Costumes, caricatures and bookmarks: Comic Con in Rosemont a 'creative stage' for pop culture fun

  • Portraying characters from "Batman," Jamie Koala of Wheaton, left, is Poison Ivy and Cait Manning of Chicago is Harley Quinn as they mingle at the front entrance Saturday during Wizard World Comic Con Chicago at the Donald E. Stephens Convention Center in Rosemont.

      Portraying characters from "Batman," Jamie Koala of Wheaton, left, is Poison Ivy and Cait Manning of Chicago is Harley Quinn as they mingle at the front entrance Saturday during Wizard World Comic Con Chicago at the Donald E. Stephens Convention Center in Rosemont. Joe Lewnard | Staff Photographer

  • Armando Vargas and his girlfriend Verenis Cuevas of Chicago are dressed as Mario and Luigi on Saturday during Wizard World Comic Con Chicago at the Donald E. Stephens Convention Center in Rosemont.

      Armando Vargas and his girlfriend Verenis Cuevas of Chicago are dressed as Mario and Luigi on Saturday during Wizard World Comic Con Chicago at the Donald E. Stephens Convention Center in Rosemont. Joe Lewnard | Staff Photographer

  • Scott Eckelberry of Warrenville dons his Beetlejuice garb Saturday during Wizard World Comic Con Chicago at the Donald E. Stephens Convention Center in Rosemont. The four-day convention concludes Sunday.

      Scott Eckelberry of Warrenville dons his Beetlejuice garb Saturday during Wizard World Comic Con Chicago at the Donald E. Stephens Convention Center in Rosemont. The four-day convention concludes Sunday. Joe Lewnard | Staff Photographer

  • Seth Frishman of Downers Grove poses for a selfie with actress Charisma Carpenter from "Buffy the Vampire Slayer" on Saturday during Wizard World Comic Con Chicago at the Donald E. Stephens Convention Center in Rosemont.

      Seth Frishman of Downers Grove poses for a selfie with actress Charisma Carpenter from "Buffy the Vampire Slayer" on Saturday during Wizard World Comic Con Chicago at the Donald E. Stephens Convention Center in Rosemont. Joe Lewnard | Staff Photographer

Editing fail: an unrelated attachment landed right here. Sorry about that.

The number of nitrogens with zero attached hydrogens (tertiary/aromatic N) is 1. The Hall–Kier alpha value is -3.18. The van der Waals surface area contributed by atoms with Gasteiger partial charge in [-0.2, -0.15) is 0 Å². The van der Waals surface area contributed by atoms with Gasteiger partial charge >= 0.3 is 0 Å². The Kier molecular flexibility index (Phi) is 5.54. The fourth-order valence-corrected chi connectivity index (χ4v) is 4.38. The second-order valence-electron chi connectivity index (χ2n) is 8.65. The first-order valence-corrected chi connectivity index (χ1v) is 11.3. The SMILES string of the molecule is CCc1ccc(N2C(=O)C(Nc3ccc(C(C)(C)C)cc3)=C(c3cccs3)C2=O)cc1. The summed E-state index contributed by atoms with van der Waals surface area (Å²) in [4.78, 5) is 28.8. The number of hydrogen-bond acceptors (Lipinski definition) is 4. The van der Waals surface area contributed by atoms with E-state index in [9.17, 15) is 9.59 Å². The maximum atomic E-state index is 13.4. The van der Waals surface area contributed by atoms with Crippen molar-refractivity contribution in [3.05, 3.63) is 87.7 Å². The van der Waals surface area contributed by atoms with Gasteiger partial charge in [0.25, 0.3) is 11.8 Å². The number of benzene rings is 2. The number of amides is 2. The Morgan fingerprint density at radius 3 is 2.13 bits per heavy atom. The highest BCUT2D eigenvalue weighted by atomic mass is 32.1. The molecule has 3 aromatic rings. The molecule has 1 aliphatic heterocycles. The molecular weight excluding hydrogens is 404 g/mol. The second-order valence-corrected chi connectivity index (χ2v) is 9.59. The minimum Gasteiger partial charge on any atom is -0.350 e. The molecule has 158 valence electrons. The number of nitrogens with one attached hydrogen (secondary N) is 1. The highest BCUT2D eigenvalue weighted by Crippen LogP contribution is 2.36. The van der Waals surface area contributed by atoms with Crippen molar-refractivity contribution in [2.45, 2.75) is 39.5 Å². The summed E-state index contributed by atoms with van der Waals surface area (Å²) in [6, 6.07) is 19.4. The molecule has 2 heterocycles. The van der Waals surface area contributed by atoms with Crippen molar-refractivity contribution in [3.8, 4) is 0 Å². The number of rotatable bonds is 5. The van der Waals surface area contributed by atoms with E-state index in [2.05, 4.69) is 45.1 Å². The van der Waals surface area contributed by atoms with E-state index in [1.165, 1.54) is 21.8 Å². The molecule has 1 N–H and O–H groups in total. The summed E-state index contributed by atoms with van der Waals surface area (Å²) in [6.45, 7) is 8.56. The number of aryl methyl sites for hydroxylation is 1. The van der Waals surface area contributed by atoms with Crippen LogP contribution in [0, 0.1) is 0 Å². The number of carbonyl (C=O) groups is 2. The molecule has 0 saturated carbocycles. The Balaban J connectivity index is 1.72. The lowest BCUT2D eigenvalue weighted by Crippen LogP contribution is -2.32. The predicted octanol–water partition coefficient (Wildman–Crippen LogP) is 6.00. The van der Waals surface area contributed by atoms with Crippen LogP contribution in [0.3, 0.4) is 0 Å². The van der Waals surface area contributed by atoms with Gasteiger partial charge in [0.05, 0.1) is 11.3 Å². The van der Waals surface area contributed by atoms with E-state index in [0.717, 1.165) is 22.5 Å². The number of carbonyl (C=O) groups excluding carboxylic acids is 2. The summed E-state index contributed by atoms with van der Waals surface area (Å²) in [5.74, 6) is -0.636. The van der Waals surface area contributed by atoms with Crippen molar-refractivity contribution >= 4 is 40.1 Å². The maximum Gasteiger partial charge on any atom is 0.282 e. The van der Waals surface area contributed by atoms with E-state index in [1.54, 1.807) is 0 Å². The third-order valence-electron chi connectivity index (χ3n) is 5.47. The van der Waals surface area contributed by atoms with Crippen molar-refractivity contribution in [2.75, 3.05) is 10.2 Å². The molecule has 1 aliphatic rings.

• Ashley Michelle Pomplin of St. Charles and Rebekah Stair of Wheaton are dressed as Tinker Bell and Peter Pan on Saturday during Wizard World Comic Con Chicago at the Donald E. Stephens Convention Center in Rosemont.

      Ashley Michelle Pomplin of St. Charles and Rebekah Stair of Wheaton are dressed as Tinker Bell and Peter Pan on Saturday during Wizard World Comic Con Chicago at the Donald E. Stephens Convention Center in Rosemont. Joe Lewnard | Staff Photographer

  • Pop culture enthusiasts crowd the aisles of the Donald E. Stephens Convention Center on Saturday in Rosemont as the four-day Wizard World Comic Con Chicago convention swings into full gear.

      Pop culture enthusiasts crowd the aisles of the Donald E. Stephens Convention Center on Saturday in Rosemont as the four-day Wizard World Comic Con Chicago convention swings into full gear. Joe Lewnard | Staff Photographer

  • Alex Golbuski of South Bend, Indiana, holds the head of his Haku costume from the Japanese animated fantasy "Spirited Away" on Saturday while waiting in line during Wizard World Comic Con Chicago at the Donald E. Stephens Convention Center in Rosemont.

      Alex Golbuski of South Bend, Indiana, holds the head of his Haku costume from the Japanese animated fantasy "Spirited Away" on Saturday while waiting in line during Wizard World Comic Con Chicago at the Donald E. Stephens Convention Center in Rosemont. Joe Lewnard | Staff Photographer